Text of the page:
DH's picture

Spencer Chrislu (MQA director of content services):

"It's important ... to protect the interests of studios."

Jim Austin (interpreting MQA's vision):

"MQA proffers a simpler world in which a single ... format serves all needs, and in which consumers no longer have access to those high-resolution PCM masters"

"And that locked-up technology is aimed, apparently, at restoring an old-fashioned, label-dominated musical economy."

Bob Stuart

"We are trying to reverse the damage [wrought by the Internet]"

And some of you somehow think this is benign and in your interest?

DH's picture

What damange is MQA trying to reverse?
Oh yeah, I understand labels are making less money. Do I care? No.
They are still making money, they just aren't making levels of profit based on monopolistic like control of all aspects of the market that they once had.
And please don't tell me that artists aren't making money. The big damage to artists income are the paltry royalty payments the record companies and media companies allow them from streaming.

Guess what? If those corporations care about the artists, then split the royalty revenues more evenly with them.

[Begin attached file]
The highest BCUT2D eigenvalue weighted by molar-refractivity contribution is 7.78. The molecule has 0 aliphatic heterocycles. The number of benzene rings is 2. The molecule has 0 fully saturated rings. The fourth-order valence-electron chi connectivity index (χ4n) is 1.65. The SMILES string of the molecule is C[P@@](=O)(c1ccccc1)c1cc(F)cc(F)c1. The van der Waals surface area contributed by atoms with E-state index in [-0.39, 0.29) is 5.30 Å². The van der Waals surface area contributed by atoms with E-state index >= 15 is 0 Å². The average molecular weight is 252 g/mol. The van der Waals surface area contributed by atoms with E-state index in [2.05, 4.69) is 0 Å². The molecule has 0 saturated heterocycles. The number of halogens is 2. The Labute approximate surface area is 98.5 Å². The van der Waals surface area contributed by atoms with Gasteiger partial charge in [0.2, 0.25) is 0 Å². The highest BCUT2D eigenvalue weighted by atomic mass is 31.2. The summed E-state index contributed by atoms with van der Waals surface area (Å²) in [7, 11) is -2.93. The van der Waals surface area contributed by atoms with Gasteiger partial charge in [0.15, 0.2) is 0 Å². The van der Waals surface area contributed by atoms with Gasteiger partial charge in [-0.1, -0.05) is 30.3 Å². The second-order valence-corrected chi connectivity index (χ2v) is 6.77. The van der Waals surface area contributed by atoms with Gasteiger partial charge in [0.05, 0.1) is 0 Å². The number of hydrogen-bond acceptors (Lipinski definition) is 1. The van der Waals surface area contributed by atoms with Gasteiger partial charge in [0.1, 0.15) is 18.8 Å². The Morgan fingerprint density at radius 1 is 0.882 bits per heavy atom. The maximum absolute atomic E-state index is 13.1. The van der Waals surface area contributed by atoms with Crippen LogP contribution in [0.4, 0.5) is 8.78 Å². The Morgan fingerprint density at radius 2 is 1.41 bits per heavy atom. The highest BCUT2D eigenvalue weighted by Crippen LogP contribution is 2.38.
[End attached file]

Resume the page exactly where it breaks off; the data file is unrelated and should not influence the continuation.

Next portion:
In short, MQA is all about profits accruing to corporations, and nothing else. The rest is all a sham and Orwellian marketing speak designed to fool us into thinking we are being given something of value that we don't already have.

Michael Lavorgna's picture
...address in your user profile to one that works.


Michael Lavorgna's picture
Let's look at some facts-
  • the interest in "hi-rez" is limited to a small and insignificant % of the population
  • streaming is the only significant growth area in music distribution
  • Downloads are in decline
  • the music business is a business
If we look at these facts, I have to ask myself who in their right mind would cook up a scheme whereby the future of the music business is tied to what some people call a 'hi-rez DRM trojan horse' where the DRM piece is tied to downloads?

The argument appears to be to keep the 'crown jewels', hi-rez originals, from being distributed. But the *only consumers* who care about this, or DSP, etc. are audiophiles who amount to a big fat $zero on the music business radar.

Here's my question for you, DH:

If the record labels want to keep hi-rez from the distribution chain and out of the hands of the public, why wouldn't they simply stop providing hi-rez?

After all, there's *no money* to be made in 'hi-rez' outside of small special interest groups like us, the *majority* of hi-rez content above 24/96 is released by specialty audiophile labels, most pop music is at best 24/48, most pop music suffers from poor recording quality, and most people simply a) don't care about hi-rez, and b) do not have the gear to listen through to make hi-rez of any value.